Genetically Modified Organisms: Fall 2004
Seminar Information

Focus: Genetically modified organisms are splashed across headlines and sound bite but many people only know the caricatures. What does it mean that something is genetically modified? How do scientists modify the genes of an organism? What are we genetically modifying? and Should we being doing that? Along these lines we will read articles about GMOs that are currently available and their potential implications to our health and well being as well as the health and well being of the environment. Within one of these topics, you will develop an individual topic which will be the focus of your final webproject.

Before the first class you should
1) read over the schedule of assignments,
2) take the survey found on Blackboard
There is no formal textbook for the class. We will be reading journal articles. You will need a ZIP disc. The lab we will meet in for web workshops s equipped with Dell PCs. If you are totally opposed to working on a PC I should be able to arrange for access to departmental Macs although NOT during scheduled class periods.

I will provide instruction on webpage basics using MacroMedia Dreamweaver. I do expect that you are relatively comfortable using a computer (word processing, familiar with the fact that the wwweb exists) and that you know how to access your Davidson NT server space ('Louise'). If any of these are not the case please speak to me and/or the helpdesk.

Most assignments are technology based. Why? Being familiar, or even comfortable, with webauthoring and powerpoint presentations is an important skill and can only be learned by practice. In order to complete the assignments you must deal with the technology. Back up your work often and do not wait until the last minute to complete it. Last minute technology problems are not valid reasons for extenstions and late assignments will be penalized.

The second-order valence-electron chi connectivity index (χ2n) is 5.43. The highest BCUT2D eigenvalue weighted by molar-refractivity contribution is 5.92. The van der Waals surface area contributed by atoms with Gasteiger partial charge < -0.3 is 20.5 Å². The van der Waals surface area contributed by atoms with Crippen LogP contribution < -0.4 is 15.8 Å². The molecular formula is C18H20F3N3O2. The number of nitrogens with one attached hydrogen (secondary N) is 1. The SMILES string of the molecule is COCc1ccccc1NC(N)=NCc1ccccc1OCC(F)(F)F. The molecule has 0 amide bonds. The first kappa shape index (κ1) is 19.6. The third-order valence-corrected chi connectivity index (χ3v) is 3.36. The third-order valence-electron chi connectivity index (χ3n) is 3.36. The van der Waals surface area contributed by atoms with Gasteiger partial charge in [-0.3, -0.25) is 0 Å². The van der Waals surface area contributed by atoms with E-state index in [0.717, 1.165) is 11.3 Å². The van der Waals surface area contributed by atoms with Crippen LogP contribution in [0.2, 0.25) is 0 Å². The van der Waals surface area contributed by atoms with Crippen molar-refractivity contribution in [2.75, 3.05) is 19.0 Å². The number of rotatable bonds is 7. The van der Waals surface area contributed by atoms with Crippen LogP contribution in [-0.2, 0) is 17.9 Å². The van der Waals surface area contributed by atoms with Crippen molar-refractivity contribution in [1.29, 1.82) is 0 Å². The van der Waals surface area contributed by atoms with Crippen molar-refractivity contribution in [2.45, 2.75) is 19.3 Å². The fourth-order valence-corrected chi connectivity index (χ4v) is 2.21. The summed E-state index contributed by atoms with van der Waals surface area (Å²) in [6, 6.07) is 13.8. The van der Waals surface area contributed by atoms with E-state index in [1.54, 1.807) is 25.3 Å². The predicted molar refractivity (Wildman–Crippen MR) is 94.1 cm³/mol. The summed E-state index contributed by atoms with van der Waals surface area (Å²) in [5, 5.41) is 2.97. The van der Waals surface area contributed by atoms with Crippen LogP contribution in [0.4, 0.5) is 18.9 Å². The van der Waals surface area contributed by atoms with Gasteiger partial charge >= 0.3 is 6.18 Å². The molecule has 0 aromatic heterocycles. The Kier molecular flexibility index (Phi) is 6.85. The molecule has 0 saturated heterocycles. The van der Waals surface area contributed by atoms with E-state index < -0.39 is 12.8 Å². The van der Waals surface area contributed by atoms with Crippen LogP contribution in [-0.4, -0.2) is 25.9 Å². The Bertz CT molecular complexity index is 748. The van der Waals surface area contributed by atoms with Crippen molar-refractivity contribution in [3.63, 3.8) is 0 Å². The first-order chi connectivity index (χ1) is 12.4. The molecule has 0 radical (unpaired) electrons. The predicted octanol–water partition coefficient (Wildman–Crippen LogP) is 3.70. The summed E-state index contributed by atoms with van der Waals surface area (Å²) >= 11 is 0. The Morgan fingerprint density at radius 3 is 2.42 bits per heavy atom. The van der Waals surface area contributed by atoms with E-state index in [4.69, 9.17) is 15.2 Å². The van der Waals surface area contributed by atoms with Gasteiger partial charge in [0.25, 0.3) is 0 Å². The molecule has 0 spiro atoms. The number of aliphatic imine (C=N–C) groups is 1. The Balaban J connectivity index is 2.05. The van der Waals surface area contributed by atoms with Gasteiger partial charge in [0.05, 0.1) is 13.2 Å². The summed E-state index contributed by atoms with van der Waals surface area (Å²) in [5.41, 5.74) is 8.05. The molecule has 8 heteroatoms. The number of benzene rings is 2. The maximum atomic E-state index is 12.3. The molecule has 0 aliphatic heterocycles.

How will the seminar work?

We meet once a week for 3 hours. Since you have taken other Bio courses you are used to a 3hour lab format but a 3 hour discussion class may seem daunting. Each class will have more than one component. The Assignments Due and Topics for each week are found in the syllabus. Note that in many cases assignments are submitted electronically and are due throughtout the week--not just on Thursdays. I have highlighted those assignments in yellow to make them more visible.

Assignments include:

GM people: Many people have strong opinions about genetically modified organisms. The homepage includes a list of people who have various stands on the GM debate. During this assignment you will create a webpage that contains a short biography (500 wordmax) about one of these activists. The page should introduce the person, their credentials/background and their views on GMOs and their use

GM events: In this assignment you will create a small website (3-4 pages of content and 1 page of bibliography) that provides information about a controversial development or event in the field of GMOs and their use. Possible topics include
1) discussing the development of a new technology and the arguments for and against its use (ex. terminator seeds that are sterile)
2) court cases focused on the use of GMOs or on activists actions to block that use
3) government laws or policies about growing or importing GMO

Projects: The entire semester will be used to develop a project related to the course theme. Parts of this project will include work done in groups of three and parts are done individually. By the fourth week of class you will submit a description of two possible topics and I will set up the groups according to your interests. Course assignments that involve your project include:
Annotated Bibliography Entries: submitted by each individual. Please note the staggered due dates to accomodate group presentations and discussions.
Discussion Papers: two papers provided by each group to be used for class discussion (meet with me to discuss choices and plan intro/leading).
Paper Introduction: a Powerpoint presentation by each pair providing background on your discussion paper. (Plan on a traditional class period-- 40-50 minutes with all group members participating). The goal is to introduce the general topic as well as any techniques or background that would be helpful to know before reading the articles you have chosen.
Lead Discussion: Each trio needs to provide study question and lead in class discussion of the paper you chose.